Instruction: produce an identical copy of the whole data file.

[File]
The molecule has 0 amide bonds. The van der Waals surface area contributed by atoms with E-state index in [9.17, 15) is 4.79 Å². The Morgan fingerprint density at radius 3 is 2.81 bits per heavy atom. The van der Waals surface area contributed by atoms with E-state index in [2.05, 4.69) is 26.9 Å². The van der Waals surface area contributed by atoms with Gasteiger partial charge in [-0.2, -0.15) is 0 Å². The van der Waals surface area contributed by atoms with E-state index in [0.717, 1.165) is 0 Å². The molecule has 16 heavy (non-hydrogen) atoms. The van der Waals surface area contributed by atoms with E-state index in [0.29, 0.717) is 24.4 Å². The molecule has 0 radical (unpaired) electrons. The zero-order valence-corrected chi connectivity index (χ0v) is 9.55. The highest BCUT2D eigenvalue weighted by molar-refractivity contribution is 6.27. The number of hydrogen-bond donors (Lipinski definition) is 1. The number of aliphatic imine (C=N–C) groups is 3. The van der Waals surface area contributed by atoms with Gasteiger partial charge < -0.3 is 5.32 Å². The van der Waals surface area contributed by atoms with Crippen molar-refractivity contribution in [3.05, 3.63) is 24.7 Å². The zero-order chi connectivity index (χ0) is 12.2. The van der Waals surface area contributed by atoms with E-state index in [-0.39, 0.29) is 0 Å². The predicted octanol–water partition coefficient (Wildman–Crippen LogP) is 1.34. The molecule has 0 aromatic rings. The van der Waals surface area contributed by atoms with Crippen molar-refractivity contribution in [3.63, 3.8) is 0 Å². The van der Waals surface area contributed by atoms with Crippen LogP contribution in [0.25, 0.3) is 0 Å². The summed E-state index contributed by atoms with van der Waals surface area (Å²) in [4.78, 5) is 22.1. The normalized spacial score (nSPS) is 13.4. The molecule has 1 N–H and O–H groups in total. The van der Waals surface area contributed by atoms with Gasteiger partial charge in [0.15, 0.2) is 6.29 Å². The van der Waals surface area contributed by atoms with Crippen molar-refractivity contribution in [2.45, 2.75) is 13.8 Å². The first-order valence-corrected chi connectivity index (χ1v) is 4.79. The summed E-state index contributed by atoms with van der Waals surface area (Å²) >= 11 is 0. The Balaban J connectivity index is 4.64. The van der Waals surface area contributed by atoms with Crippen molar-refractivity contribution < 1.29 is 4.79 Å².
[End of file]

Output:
The molecule has 0 amide bonds. The van der Waals surface area contributed by atoms with E-state index in [9.17, 15) is 4.79 Å². The Morgan fingerprint density at radius 3 is 2.81 bits per heavy atom. The van der Waals surface area contributed by atoms with E-state index in [2.05, 4.69) is 26.9 Å². The van der Waals surface area contributed by atoms with Gasteiger partial charge in [-0.2, -0.15) is 0 Å². The van der Waals surface area contributed by atoms with E-state index in [0.717, 1.165) is 0 Å². The molecule has 16 heavy (non-hydrogen) atoms. The van der Waals surface area contributed by atoms with E-state index in [0.29, 0.717) is 24.4 Å². The molecule has 0 radical (unpaired) electrons. The zero-order valence-corrected chi connectivity index (χ0v) is 9.55. The highest BCUT2D eigenvalue weighted by molar-refractivity contribution is 6.27. The number of hydrogen-bond donors (Lipinski definition) is 1. The number of aliphatic imine (C=N–C) groups is 3. The van der Waals surface area contributed by atoms with Gasteiger partial charge < -0.3 is 5.32 Å². The van der Waals surface area contributed by atoms with Crippen molar-refractivity contribution in [3.05, 3.63) is 24.7 Å². The zero-order chi connectivity index (χ0) is 12.2. The van der Waals surface area contributed by atoms with E-state index in [-0.39, 0.29) is 0 Å². The predicted octanol–water partition coefficient (Wildman–Crippen LogP) is 1.34. The molecule has 0 aromatic rings. The van der Waals surface area contributed by atoms with Crippen molar-refractivity contribution in [3.63, 3.8) is 0 Å². The van der Waals surface area contributed by atoms with Crippen LogP contribution in [0.25, 0.3) is 0 Å². The summed E-state index contributed by atoms with van der Waals surface area (Å²) in [4.78, 5) is 22.1. The normalized spacial score (nSPS) is 13.4. The molecule has 1 N–H and O–H groups in total. The van der Waals surface area contributed by atoms with Gasteiger partial charge in [0.15, 0.2) is 6.29 Å². The van der Waals surface area contributed by atoms with Crippen molar-refractivity contribution in [2.45, 2.75) is 13.8 Å². The first-order valence-corrected chi connectivity index (χ1v) is 4.79. The summed E-state index contributed by atoms with van der Waals surface area (Å²) >= 11 is 0. The Balaban J connectivity index is 4.64. The van der Waals surface area contributed by atoms with Crippen molar-refractivity contribution < 1.29 is 4.79 Å².